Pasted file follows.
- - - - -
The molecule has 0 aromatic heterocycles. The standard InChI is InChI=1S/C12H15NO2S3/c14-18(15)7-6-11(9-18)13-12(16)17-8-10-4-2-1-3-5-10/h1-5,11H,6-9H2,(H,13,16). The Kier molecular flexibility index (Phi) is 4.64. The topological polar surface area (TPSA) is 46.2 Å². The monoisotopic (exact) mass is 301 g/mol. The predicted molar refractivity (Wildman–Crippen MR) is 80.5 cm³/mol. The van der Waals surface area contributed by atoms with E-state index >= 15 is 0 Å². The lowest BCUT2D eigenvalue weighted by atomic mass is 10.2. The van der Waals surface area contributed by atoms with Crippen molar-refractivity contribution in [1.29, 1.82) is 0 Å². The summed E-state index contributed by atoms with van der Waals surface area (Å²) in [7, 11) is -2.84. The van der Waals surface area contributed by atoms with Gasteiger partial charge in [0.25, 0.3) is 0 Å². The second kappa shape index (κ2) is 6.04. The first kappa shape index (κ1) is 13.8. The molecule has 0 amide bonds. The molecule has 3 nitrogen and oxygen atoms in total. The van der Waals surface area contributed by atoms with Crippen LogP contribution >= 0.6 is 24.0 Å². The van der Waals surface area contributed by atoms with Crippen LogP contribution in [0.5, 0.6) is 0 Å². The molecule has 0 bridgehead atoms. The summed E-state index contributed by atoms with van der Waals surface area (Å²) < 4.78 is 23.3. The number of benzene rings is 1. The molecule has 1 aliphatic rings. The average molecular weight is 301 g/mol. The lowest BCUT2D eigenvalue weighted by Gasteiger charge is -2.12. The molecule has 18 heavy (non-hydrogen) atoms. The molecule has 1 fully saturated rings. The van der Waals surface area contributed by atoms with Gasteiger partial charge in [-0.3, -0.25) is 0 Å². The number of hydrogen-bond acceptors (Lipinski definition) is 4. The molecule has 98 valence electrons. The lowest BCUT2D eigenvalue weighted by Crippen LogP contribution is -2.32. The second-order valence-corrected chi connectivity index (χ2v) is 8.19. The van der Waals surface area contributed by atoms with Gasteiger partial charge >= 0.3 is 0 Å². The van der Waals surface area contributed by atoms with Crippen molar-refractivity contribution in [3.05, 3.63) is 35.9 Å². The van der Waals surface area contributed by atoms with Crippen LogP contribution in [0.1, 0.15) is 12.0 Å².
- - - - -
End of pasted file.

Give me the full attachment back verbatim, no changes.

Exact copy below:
The molecule has 0 aromatic heterocycles. The standard InChI is InChI=1S/C12H15NO2S3/c14-18(15)7-6-11(9-18)13-12(16)17-8-10-4-2-1-3-5-10/h1-5,11H,6-9H2,(H,13,16). The Kier molecular flexibility index (Phi) is 4.64. The topological polar surface area (TPSA) is 46.2 Å². The monoisotopic (exact) mass is 301 g/mol. The predicted molar refractivity (Wildman–Crippen MR) is 80.5 cm³/mol. The van der Waals surface area contributed by atoms with E-state index >= 15 is 0 Å². The lowest BCUT2D eigenvalue weighted by atomic mass is 10.2. The van der Waals surface area contributed by atoms with Crippen molar-refractivity contribution in [1.29, 1.82) is 0 Å². The summed E-state index contributed by atoms with van der Waals surface area (Å²) in [7, 11) is -2.84. The van der Waals surface area contributed by atoms with Gasteiger partial charge in [0.25, 0.3) is 0 Å². The second kappa shape index (κ2) is 6.04. The first kappa shape index (κ1) is 13.8. The molecule has 0 amide bonds. The molecule has 3 nitrogen and oxygen atoms in total. The van der Waals surface area contributed by atoms with Crippen LogP contribution >= 0.6 is 24.0 Å². The van der Waals surface area contributed by atoms with Crippen LogP contribution in [0.5, 0.6) is 0 Å². The molecule has 0 bridgehead atoms. The summed E-state index contributed by atoms with van der Waals surface area (Å²) < 4.78 is 23.3. The number of benzene rings is 1. The molecule has 1 aliphatic rings. The average molecular weight is 301 g/mol. The lowest BCUT2D eigenvalue weighted by Gasteiger charge is -2.12. The molecule has 18 heavy (non-hydrogen) atoms. The molecule has 1 fully saturated rings. The van der Waals surface area contributed by atoms with Gasteiger partial charge in [-0.3, -0.25) is 0 Å². The number of hydrogen-bond acceptors (Lipinski definition) is 4. The molecule has 98 valence electrons. The lowest BCUT2D eigenvalue weighted by Crippen LogP contribution is -2.32. The second-order valence-corrected chi connectivity index (χ2v) is 8.19. The van der Waals surface area contributed by atoms with Gasteiger partial charge >= 0.3 is 0 Å². The van der Waals surface area contributed by atoms with Crippen molar-refractivity contribution in [3.05, 3.63) is 35.9 Å². The van der Waals surface area contributed by atoms with Crippen LogP contribution in [0.1, 0.15) is 12.0 Å².